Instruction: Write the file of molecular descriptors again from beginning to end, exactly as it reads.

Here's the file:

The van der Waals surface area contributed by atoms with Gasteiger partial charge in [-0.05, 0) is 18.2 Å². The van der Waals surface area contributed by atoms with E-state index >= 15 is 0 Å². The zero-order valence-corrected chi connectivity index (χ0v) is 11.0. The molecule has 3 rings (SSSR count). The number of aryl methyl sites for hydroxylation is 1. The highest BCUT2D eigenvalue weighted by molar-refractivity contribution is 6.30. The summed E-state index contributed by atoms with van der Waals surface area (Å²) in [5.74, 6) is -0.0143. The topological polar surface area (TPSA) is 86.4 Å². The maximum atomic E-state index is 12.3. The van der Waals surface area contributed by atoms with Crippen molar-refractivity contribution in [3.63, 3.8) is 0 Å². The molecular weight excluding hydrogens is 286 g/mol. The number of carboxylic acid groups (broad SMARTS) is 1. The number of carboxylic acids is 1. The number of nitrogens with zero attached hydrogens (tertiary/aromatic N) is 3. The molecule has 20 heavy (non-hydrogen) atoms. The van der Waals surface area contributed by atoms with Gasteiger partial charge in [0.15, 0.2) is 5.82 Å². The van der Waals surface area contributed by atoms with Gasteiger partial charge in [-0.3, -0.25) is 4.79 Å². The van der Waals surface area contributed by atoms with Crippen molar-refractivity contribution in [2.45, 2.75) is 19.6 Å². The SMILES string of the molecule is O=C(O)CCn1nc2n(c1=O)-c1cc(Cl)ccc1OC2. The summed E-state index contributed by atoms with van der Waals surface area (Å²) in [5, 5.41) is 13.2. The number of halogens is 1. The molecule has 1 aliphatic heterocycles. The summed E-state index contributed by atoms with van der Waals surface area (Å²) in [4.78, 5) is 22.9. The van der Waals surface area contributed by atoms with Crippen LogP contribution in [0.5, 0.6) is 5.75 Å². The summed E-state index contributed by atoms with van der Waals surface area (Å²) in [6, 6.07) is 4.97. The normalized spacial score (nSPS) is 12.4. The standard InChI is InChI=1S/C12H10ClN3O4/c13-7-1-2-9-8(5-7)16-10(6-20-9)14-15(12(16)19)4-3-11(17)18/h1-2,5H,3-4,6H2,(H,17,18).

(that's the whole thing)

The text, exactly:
The van der Waals surface area contributed by atoms with Gasteiger partial charge in [-0.05, 0) is 18.2 Å². The van der Waals surface area contributed by atoms with E-state index >= 15 is 0 Å². The zero-order valence-corrected chi connectivity index (χ0v) is 11.0. The molecule has 3 rings (SSSR count). The number of aryl methyl sites for hydroxylation is 1. The highest BCUT2D eigenvalue weighted by molar-refractivity contribution is 6.30. The summed E-state index contributed by atoms with van der Waals surface area (Å²) in [5.74, 6) is -0.0143. The topological polar surface area (TPSA) is 86.4 Å². The maximum atomic E-state index is 12.3. The van der Waals surface area contributed by atoms with Crippen molar-refractivity contribution in [3.63, 3.8) is 0 Å². The molecular weight excluding hydrogens is 286 g/mol. The number of carboxylic acid groups (broad SMARTS) is 1. The number of carboxylic acids is 1. The number of nitrogens with zero attached hydrogens (tertiary/aromatic N) is 3. The molecule has 20 heavy (non-hydrogen) atoms. The van der Waals surface area contributed by atoms with Gasteiger partial charge in [0.15, 0.2) is 5.82 Å². The van der Waals surface area contributed by atoms with Gasteiger partial charge in [-0.3, -0.25) is 4.79 Å². The van der Waals surface area contributed by atoms with Crippen molar-refractivity contribution in [2.45, 2.75) is 19.6 Å². The SMILES string of the molecule is O=C(O)CCn1nc2n(c1=O)-c1cc(Cl)ccc1OC2. The summed E-state index contributed by atoms with van der Waals surface area (Å²) in [5, 5.41) is 13.2. The number of halogens is 1. The molecule has 1 aliphatic heterocycles. The summed E-state index contributed by atoms with van der Waals surface area (Å²) in [4.78, 5) is 22.9. The van der Waals surface area contributed by atoms with Crippen LogP contribution in [0.5, 0.6) is 5.75 Å². The summed E-state index contributed by atoms with van der Waals surface area (Å²) in [6, 6.07) is 4.97. The normalized spacial score (nSPS) is 12.4. The standard InChI is InChI=1S/C12H10ClN3O4/c13-7-1-2-9-8(5-7)16-10(6-20-9)14-15(12(16)19)4-3-11(17)18/h1-2,5H,3-4,6H2,(H,17,18).